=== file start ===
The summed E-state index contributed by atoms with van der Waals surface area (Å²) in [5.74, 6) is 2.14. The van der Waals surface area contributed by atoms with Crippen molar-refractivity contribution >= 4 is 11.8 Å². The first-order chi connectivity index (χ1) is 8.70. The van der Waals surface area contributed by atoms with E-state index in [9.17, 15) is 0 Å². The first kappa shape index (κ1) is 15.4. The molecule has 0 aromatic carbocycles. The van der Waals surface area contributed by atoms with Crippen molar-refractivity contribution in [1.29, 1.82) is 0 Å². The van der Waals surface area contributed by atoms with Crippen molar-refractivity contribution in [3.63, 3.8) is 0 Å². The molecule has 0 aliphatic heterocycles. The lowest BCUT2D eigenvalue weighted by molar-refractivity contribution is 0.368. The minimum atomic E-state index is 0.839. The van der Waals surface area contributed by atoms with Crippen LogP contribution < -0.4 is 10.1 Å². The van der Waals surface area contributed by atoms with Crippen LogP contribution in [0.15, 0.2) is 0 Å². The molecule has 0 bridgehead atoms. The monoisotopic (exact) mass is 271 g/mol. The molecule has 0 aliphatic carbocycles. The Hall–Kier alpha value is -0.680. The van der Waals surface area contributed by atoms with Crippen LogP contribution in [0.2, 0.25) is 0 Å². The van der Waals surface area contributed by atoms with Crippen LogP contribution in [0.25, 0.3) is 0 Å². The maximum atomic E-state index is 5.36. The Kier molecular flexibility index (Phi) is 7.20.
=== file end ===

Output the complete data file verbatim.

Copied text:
The summed E-state index contributed by atoms with van der Waals surface area (Å²) in [5.74, 6) is 2.14. The van der Waals surface area contributed by atoms with Crippen molar-refractivity contribution >= 4 is 11.8 Å². The first-order chi connectivity index (χ1) is 8.70. The van der Waals surface area contributed by atoms with E-state index in [9.17, 15) is 0 Å². The first kappa shape index (κ1) is 15.4. The molecule has 0 aromatic carbocycles. The van der Waals surface area contributed by atoms with Crippen molar-refractivity contribution in [1.29, 1.82) is 0 Å². The van der Waals surface area contributed by atoms with Crippen molar-refractivity contribution in [3.63, 3.8) is 0 Å². The molecule has 0 aliphatic heterocycles. The lowest BCUT2D eigenvalue weighted by molar-refractivity contribution is 0.368. The minimum atomic E-state index is 0.839. The van der Waals surface area contributed by atoms with Crippen LogP contribution < -0.4 is 10.1 Å². The van der Waals surface area contributed by atoms with Crippen LogP contribution in [0.15, 0.2) is 0 Å². The molecule has 0 bridgehead atoms. The monoisotopic (exact) mass is 271 g/mol. The molecule has 0 aliphatic carbocycles. The Hall–Kier alpha value is -0.680. The van der Waals surface area contributed by atoms with Crippen LogP contribution in [0.2, 0.25) is 0 Å². The van der Waals surface area contributed by atoms with Crippen LogP contribution in [0.25, 0.3) is 0 Å². The maximum atomic E-state index is 5.36. The Kier molecular flexibility index (Phi) is 7.20.